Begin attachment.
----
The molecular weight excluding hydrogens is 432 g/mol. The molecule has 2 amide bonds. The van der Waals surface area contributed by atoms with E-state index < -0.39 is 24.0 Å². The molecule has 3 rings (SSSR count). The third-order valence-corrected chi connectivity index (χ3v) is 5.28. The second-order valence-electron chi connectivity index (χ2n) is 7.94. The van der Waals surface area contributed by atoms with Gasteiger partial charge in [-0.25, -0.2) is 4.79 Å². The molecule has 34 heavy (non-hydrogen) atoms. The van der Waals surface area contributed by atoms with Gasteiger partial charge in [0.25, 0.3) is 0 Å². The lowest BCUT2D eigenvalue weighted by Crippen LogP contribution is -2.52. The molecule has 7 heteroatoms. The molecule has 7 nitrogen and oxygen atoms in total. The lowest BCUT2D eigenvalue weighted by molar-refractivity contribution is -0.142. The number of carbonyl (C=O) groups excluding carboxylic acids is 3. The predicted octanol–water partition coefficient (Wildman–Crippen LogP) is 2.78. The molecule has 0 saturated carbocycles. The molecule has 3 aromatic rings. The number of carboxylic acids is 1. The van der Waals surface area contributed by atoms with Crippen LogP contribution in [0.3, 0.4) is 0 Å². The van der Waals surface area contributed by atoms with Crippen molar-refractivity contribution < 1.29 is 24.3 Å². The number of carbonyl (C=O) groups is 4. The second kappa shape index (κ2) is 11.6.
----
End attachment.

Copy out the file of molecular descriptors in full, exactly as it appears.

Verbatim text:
The molecular weight excluding hydrogens is 432 g/mol. The molecule has 2 amide bonds. The van der Waals surface area contributed by atoms with E-state index < -0.39 is 24.0 Å². The molecule has 3 rings (SSSR count). The third-order valence-corrected chi connectivity index (χ3v) is 5.28. The second-order valence-electron chi connectivity index (χ2n) is 7.94. The van der Waals surface area contributed by atoms with Gasteiger partial charge in [-0.25, -0.2) is 4.79 Å². The molecule has 34 heavy (non-hydrogen) atoms. The van der Waals surface area contributed by atoms with Gasteiger partial charge in [0.25, 0.3) is 0 Å². The lowest BCUT2D eigenvalue weighted by Crippen LogP contribution is -2.52. The molecule has 7 heteroatoms. The molecule has 7 nitrogen and oxygen atoms in total. The lowest BCUT2D eigenvalue weighted by molar-refractivity contribution is -0.142. The number of carbonyl (C=O) groups excluding carboxylic acids is 3. The predicted octanol–water partition coefficient (Wildman–Crippen LogP) is 2.78. The molecule has 0 saturated carbocycles. The molecule has 3 aromatic rings. The number of carboxylic acids is 1. The van der Waals surface area contributed by atoms with Crippen LogP contribution in [0.3, 0.4) is 0 Å². The van der Waals surface area contributed by atoms with Crippen molar-refractivity contribution < 1.29 is 24.3 Å². The number of carbonyl (C=O) groups is 4. The second kappa shape index (κ2) is 11.6.